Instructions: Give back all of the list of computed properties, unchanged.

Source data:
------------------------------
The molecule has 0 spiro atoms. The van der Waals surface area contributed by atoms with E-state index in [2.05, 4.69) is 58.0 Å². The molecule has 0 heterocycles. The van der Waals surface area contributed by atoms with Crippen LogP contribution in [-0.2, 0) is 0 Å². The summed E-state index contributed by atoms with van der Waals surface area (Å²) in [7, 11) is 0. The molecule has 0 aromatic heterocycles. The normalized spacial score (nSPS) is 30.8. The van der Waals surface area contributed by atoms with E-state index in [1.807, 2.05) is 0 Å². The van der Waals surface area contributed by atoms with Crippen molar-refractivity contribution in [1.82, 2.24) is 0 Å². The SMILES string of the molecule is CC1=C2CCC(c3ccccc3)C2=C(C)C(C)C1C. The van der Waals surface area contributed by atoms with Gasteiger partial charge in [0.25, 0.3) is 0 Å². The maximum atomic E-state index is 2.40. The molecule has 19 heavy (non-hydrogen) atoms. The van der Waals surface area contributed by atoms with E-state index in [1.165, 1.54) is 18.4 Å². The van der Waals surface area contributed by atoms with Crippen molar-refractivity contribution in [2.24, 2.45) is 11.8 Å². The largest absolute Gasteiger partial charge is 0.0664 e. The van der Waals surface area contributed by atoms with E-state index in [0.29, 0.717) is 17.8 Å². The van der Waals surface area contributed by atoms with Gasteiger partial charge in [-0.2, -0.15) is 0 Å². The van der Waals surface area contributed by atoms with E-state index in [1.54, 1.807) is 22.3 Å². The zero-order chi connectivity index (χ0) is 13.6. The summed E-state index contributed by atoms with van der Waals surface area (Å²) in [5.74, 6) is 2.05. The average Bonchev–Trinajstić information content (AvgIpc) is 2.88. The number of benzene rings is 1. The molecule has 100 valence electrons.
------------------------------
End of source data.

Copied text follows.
The molecule has 0 spiro atoms. The van der Waals surface area contributed by atoms with E-state index in [2.05, 4.69) is 58.0 Å². The molecule has 0 heterocycles. The van der Waals surface area contributed by atoms with Crippen LogP contribution in [-0.2, 0) is 0 Å². The summed E-state index contributed by atoms with van der Waals surface area (Å²) in [7, 11) is 0. The molecule has 0 aromatic heterocycles. The normalized spacial score (nSPS) is 30.8. The van der Waals surface area contributed by atoms with E-state index in [1.807, 2.05) is 0 Å². The van der Waals surface area contributed by atoms with Crippen molar-refractivity contribution in [1.82, 2.24) is 0 Å². The SMILES string of the molecule is CC1=C2CCC(c3ccccc3)C2=C(C)C(C)C1C. The van der Waals surface area contributed by atoms with Gasteiger partial charge in [0.25, 0.3) is 0 Å². The maximum atomic E-state index is 2.40. The molecule has 19 heavy (non-hydrogen) atoms. The van der Waals surface area contributed by atoms with E-state index in [1.165, 1.54) is 18.4 Å². The van der Waals surface area contributed by atoms with Crippen molar-refractivity contribution in [2.24, 2.45) is 11.8 Å². The largest absolute Gasteiger partial charge is 0.0664 e. The van der Waals surface area contributed by atoms with E-state index in [0.29, 0.717) is 17.8 Å². The van der Waals surface area contributed by atoms with Gasteiger partial charge in [-0.2, -0.15) is 0 Å². The van der Waals surface area contributed by atoms with E-state index in [1.54, 1.807) is 22.3 Å². The zero-order chi connectivity index (χ0) is 13.6. The summed E-state index contributed by atoms with van der Waals surface area (Å²) in [5.74, 6) is 2.05. The average Bonchev–Trinajstić information content (AvgIpc) is 2.88. The number of benzene rings is 1. The molecule has 100 valence electrons.